2.14. Vocatives and commands

You may call someone's attention to the fact that you are addressing them by using doi followed by their name. The sentence

Example 2.56. 

doi la .djan.


means Oh, John, I'm talking to you. It also has the effect of setting the value of do; do now refers to John until it is changed in some way in the conversation. Note that Example 2.56 is not a bridi, but it is a legitimate Lojban sentence nevertheless; it is known as a vocative phrase.

Other cmavo can be used instead of doi in a vocative phrase, with a different significance. For example, the cmavo coi means hello and co'o means good-bye. Either word may stand alone, they may follow one another, or either may be followed by a sumti.

Example 2.57. 

coila.djan.
Hello,that-namedJohn.

Example 2.58. 

co'ola.djan.
Good-bye,that-namedJohn.

Commands are expressed in Lojban by a simple variation of the main bridi structure. If you say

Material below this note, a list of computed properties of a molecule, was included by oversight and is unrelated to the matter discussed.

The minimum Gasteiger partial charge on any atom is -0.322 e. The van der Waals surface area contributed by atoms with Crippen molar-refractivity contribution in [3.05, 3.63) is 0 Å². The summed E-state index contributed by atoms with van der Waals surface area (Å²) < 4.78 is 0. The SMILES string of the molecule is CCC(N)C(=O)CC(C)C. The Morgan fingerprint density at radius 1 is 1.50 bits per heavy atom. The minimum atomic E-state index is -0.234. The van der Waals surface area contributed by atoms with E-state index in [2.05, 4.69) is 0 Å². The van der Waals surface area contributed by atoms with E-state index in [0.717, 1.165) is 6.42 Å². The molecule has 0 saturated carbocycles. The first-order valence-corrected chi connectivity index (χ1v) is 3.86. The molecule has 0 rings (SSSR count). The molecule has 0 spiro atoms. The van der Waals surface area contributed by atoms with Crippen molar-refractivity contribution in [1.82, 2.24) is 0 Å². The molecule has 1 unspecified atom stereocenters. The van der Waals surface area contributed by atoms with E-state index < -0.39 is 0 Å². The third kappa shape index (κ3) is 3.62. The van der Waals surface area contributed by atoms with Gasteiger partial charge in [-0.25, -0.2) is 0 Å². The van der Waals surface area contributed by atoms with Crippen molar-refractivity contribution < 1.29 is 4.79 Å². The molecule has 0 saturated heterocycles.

Example 2.59. 

do

tavla

You

are-talking.


you are simply making a statement of fact. In order to issue a command in Lojban, substitute the word ko for do. The bridi

Example 2.60. 

ko

tavla


instructs the listener to do whatever is necessary to make Example 2.59 true; it means Talk! Other examples:

Example 2.61. 

ko

sutra

Be fast!


The ko need not be in the x1 place, but rather can occur anywhere a sumti is allowed, leading to possible Lojban commands that are very unlike English commands:

Example 2.62. 

mi

tavla

ko

Be talked to by me.

Let me talk to you.